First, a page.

Ann Collins Original Oil on Canvas Painting Portrait of Man W. Sailboat Fine Art
About the painting:
Ann Collins, Original Oil on Canvas Painting, Portrait of Man with Sailboat.
Dated year of 1976
Seize of painting is: 27" high x 21" wide
Ann Collins(1916 - 1999)
Ann Collins, also known as Ann Collins Evans (April 29, 1916 – January 6, 1999), was an American artist of thoroughbred racehorses.
Ann Collins was born in Lyons, New York. Her father went to Colorado for his health and worked for a timber operations as an overseer soon after she was born. She lived with her parents, Cornelius and Lisetta, and older sister, Ellen. She grew up in a remote area of Colorado where buffalo ran wild on the 25 mile tract of land. At four years of age was given a pony. She was breaking in colts and riding any horse on the tract by the time she was eight years old. She began drawing ponies as a young girl and at the age of 14 went to school at a convent. Her father's health improved and the family returned to Lyons. In 1934, she graduated from Lyons Central School. She studied art at Syracuse University. Her professors encouraged her to pursue oil painting and two years later had her first exhibit on the lawn of the Saratoga gambling casino, Piping Rock, which her father ran with Red Dywer. Col. E.R. Bradley bought one of her paintings there and launched her career.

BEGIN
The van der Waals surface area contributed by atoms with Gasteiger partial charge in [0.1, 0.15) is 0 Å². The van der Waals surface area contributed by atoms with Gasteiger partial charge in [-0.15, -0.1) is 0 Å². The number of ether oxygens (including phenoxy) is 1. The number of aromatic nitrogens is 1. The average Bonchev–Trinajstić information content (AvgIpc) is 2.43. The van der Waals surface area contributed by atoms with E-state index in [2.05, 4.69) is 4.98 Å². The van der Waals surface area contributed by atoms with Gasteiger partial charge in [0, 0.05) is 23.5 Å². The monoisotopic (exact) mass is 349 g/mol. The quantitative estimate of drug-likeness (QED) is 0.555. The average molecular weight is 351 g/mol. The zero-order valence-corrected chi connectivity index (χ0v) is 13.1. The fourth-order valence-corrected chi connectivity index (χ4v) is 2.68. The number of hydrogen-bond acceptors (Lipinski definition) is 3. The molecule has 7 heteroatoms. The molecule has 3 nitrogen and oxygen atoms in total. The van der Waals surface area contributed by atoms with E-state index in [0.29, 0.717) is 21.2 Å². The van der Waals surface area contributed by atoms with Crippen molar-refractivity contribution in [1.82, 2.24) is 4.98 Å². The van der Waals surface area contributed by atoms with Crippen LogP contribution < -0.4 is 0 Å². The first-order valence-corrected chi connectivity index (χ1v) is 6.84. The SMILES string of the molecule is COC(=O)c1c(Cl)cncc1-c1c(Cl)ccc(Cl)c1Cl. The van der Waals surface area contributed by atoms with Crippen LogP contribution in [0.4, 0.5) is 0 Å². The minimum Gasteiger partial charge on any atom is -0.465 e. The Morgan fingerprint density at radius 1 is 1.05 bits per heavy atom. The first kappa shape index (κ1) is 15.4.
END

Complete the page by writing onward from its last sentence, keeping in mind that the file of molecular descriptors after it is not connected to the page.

She married Laramie Evans with whom she had a daughter, Larry Ann Evans. She lived in many places during her life and returned to Lyons, New York in 1975, where she lived New York until her death.
Collins began painting thoroughbred racehorses in the 1930s. In 1941, she won first prize for Bronco at the Finger Lakes exhibition in northern New York. She became interested in painting racing colts in Florida at Hialeah and at Oriental Park in Havana. Collins held an exhibition in 1941 at Saratoga, New York and sold paintings to Al Sabath and Col. E. R. Bradley. She then painted Alsab, who won the Narragansett in the fall of 1942, for Sabath. To complete a painting, she researched the horse, visited its stable, and sketched the horse and any distinctive marks. Collins used vivid colors and illustrated the effects of sun and wind in her works. It took about a month to complete her realistic paintings that captured the horses personalities. In the early 1940s she worked in her Lyons, New York studio.